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no world / An Unpeopled Land in Uncharted Waters

  • Object type

  • Museum number

    2016,7007.1

  • Title (object)

    • no world

    Title (series)

    • An Unpeopled Land in Uncharted Waters
  • Description

    A ship being carried by a pair of hands emerging from a choppy ocean apparently towards land on which two silhouetted figures can be seen standing in a plantation or cornfield. In the foreground, the silhouetted figure of a black female appears to be swimming away from the land. 2010
    Aquatint with spit-bite and drypoint on white wove Hahnemüller paper

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  • Producer name

  • School/style

  • Date

    • 2010
  • Materials

  • Technique

  • Dimensions

    • Height: 606 millimetres (plate)
    • Width: 905 millimetres
    • Height: 768 millimetres (sheet)
    • Width: 1007 millimetres
  • Inscriptions

      • Inscription Content

        Signed and dated 'KW 2010' in pencil, lower right and numbered: P.P. III/III [Printer's Proof] lower left.
  • Curator's comments

    This print is from Kara Walker's series of six intaglio prints titled 'An Unpeopled Land in Uncharted Waters'. The series was printed by Gregory Burnet of Burnet Editions, New York in an edition of 30 expressed in Arabic numbers. The titles of the individual prints are expressed in lower case. Gregory Burnet also printed in a separate edition of 25 impressions of 'no world', which were numbered with Roman numerals. The BM's print is one of three printer's proofs outside the latter edition. The publisher was Sikkema Jenkins & Co.

    The title of this print is a pun on the phrase 'New World'. Like much of Walker's work, it deals with the history of black people in America and specifically with the experience of African slaves in the southern states. The ship is presumably a slave ship and the figures on land a plantation owner (who can be identified by his wide-brimmed hat, pipe and authoritative stance) and a black slave. The female figure in the water may be a slave who has escaped the ship or a slave who is drowning, as so many did on the perilous journey to America. Alternatively, the figure could represent the collective desire of the African slaves to return to their homeland. The scene is presented from the viewpoint of somebody in the water. As viewers, we are therefore invited to put ourselves in the position of the slaves.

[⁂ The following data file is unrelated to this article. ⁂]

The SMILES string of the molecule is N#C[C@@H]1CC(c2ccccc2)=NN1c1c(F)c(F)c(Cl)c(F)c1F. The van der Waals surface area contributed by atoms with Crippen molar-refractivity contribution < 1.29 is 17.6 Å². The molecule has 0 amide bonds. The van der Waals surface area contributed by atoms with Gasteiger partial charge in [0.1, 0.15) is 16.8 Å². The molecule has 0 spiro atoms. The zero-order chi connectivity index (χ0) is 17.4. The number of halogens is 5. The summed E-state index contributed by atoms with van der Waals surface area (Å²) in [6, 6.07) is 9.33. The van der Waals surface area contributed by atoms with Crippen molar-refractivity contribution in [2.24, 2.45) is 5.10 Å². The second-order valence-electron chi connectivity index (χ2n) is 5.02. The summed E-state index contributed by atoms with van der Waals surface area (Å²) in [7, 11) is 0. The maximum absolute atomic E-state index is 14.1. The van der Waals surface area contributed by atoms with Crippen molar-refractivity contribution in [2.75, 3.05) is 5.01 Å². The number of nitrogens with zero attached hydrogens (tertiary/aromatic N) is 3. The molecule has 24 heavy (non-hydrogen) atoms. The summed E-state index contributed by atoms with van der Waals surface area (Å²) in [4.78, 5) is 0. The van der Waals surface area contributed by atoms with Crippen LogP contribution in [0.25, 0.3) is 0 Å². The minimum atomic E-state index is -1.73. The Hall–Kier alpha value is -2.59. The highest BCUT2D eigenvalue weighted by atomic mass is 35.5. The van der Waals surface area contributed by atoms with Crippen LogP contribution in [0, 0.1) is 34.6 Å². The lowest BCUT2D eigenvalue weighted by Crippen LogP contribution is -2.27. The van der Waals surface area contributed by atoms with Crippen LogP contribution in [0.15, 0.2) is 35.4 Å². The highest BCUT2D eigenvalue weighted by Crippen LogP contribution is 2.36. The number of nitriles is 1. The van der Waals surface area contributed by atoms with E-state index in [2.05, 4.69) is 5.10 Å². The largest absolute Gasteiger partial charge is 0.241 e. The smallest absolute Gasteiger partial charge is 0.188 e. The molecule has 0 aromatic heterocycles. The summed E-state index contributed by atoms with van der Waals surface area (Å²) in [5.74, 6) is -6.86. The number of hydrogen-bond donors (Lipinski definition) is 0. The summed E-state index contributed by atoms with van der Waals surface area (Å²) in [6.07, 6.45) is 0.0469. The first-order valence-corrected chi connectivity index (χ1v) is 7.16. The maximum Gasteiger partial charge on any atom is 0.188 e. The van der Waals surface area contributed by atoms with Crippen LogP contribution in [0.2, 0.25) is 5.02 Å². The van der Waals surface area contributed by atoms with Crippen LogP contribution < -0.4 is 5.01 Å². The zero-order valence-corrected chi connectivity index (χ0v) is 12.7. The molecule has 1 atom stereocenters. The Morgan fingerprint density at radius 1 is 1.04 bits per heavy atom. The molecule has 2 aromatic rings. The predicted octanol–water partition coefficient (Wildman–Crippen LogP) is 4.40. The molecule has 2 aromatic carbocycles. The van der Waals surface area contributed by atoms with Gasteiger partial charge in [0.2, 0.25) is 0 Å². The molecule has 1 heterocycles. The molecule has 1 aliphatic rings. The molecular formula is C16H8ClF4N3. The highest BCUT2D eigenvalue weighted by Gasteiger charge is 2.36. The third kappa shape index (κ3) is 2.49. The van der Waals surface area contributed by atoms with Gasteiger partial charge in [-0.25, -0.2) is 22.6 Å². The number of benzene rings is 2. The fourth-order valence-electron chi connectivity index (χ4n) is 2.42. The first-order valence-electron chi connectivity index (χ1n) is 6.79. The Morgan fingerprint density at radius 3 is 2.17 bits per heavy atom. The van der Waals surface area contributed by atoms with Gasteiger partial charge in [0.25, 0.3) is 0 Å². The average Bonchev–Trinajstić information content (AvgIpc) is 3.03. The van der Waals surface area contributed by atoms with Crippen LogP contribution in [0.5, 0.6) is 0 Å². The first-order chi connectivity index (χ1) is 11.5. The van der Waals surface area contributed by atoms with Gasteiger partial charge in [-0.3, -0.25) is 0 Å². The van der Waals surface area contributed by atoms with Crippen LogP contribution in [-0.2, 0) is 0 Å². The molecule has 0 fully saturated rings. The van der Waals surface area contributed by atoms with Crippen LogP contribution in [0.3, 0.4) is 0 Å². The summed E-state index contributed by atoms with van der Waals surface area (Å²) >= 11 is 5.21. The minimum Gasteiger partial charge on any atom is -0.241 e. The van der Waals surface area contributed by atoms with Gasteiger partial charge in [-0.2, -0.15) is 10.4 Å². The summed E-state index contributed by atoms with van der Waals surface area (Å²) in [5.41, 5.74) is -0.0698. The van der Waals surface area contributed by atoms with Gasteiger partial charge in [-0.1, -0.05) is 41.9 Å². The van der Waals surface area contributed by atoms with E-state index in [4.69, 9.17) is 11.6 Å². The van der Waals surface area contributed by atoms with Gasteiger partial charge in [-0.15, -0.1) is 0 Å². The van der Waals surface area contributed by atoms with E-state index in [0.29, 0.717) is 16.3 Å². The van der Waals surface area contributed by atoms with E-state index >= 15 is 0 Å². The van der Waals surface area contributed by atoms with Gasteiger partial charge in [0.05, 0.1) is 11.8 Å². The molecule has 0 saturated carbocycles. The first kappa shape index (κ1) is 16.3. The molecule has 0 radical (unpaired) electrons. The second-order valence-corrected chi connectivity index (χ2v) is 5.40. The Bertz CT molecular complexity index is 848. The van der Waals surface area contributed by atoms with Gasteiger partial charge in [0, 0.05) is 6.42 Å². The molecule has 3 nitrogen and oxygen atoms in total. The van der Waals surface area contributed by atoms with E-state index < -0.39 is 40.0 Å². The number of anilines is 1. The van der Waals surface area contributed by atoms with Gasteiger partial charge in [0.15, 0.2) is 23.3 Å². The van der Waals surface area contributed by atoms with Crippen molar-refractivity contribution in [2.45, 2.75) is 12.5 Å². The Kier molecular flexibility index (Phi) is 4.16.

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  • Bibliography

    • Coppel, Daunt & Tallman 182 bibliographic details
  • Location

    Not on display (Study Room Store Framed)

  • Exhibition history

    2017 9 Mar-18 Jun, London, BM, G30, The American Dream

  • Acquisition name

  • Acquisition date

    2016

  • Acquisition notes

    Purchased with funds given by Margaret Conklin and David Sabel. Credit line to read: Presented by Margaret Conklin and David Sabel.

  • Department

    Prints & Drawings

  • Registration number

    2016,7007.1

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Object reference number: PPA440673

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